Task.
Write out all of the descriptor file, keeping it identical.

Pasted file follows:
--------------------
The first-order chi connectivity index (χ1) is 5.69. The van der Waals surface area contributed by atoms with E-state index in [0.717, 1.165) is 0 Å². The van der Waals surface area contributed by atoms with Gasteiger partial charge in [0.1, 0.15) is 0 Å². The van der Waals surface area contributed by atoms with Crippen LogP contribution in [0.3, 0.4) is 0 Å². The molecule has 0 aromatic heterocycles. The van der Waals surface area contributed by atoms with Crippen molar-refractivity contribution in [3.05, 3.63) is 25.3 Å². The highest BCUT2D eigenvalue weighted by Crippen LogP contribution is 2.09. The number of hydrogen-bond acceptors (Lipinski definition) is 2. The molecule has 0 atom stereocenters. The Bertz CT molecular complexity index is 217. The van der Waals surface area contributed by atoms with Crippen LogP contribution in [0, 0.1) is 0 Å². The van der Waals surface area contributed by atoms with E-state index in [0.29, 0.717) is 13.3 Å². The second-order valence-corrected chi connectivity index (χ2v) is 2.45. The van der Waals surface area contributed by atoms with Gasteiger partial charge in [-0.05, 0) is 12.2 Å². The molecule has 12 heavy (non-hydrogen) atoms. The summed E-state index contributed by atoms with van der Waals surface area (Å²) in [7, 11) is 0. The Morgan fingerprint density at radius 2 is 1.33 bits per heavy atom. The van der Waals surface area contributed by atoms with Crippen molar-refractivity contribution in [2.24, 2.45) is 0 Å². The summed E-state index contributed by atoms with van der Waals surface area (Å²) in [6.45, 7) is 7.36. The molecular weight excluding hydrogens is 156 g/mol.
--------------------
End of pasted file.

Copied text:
The first-order chi connectivity index (χ1) is 5.69. The van der Waals surface area contributed by atoms with E-state index in [0.717, 1.165) is 0 Å². The van der Waals surface area contributed by atoms with Gasteiger partial charge in [0.1, 0.15) is 0 Å². The van der Waals surface area contributed by atoms with Crippen LogP contribution in [0.3, 0.4) is 0 Å². The molecule has 0 aromatic heterocycles. The van der Waals surface area contributed by atoms with Crippen molar-refractivity contribution in [3.05, 3.63) is 25.3 Å². The highest BCUT2D eigenvalue weighted by Crippen LogP contribution is 2.09. The number of hydrogen-bond acceptors (Lipinski definition) is 2. The molecule has 0 atom stereocenters. The Bertz CT molecular complexity index is 217. The van der Waals surface area contributed by atoms with Crippen LogP contribution in [0, 0.1) is 0 Å². The van der Waals surface area contributed by atoms with E-state index in [0.29, 0.717) is 13.3 Å². The second-order valence-corrected chi connectivity index (χ2v) is 2.45. The van der Waals surface area contributed by atoms with Gasteiger partial charge in [-0.05, 0) is 12.2 Å². The molecule has 12 heavy (non-hydrogen) atoms. The summed E-state index contributed by atoms with van der Waals surface area (Å²) in [7, 11) is 0. The Morgan fingerprint density at radius 2 is 1.33 bits per heavy atom. The van der Waals surface area contributed by atoms with Crippen molar-refractivity contribution in [2.24, 2.45) is 0 Å². The summed E-state index contributed by atoms with van der Waals surface area (Å²) in [6.45, 7) is 7.36. The molecular weight excluding hydrogens is 156 g/mol.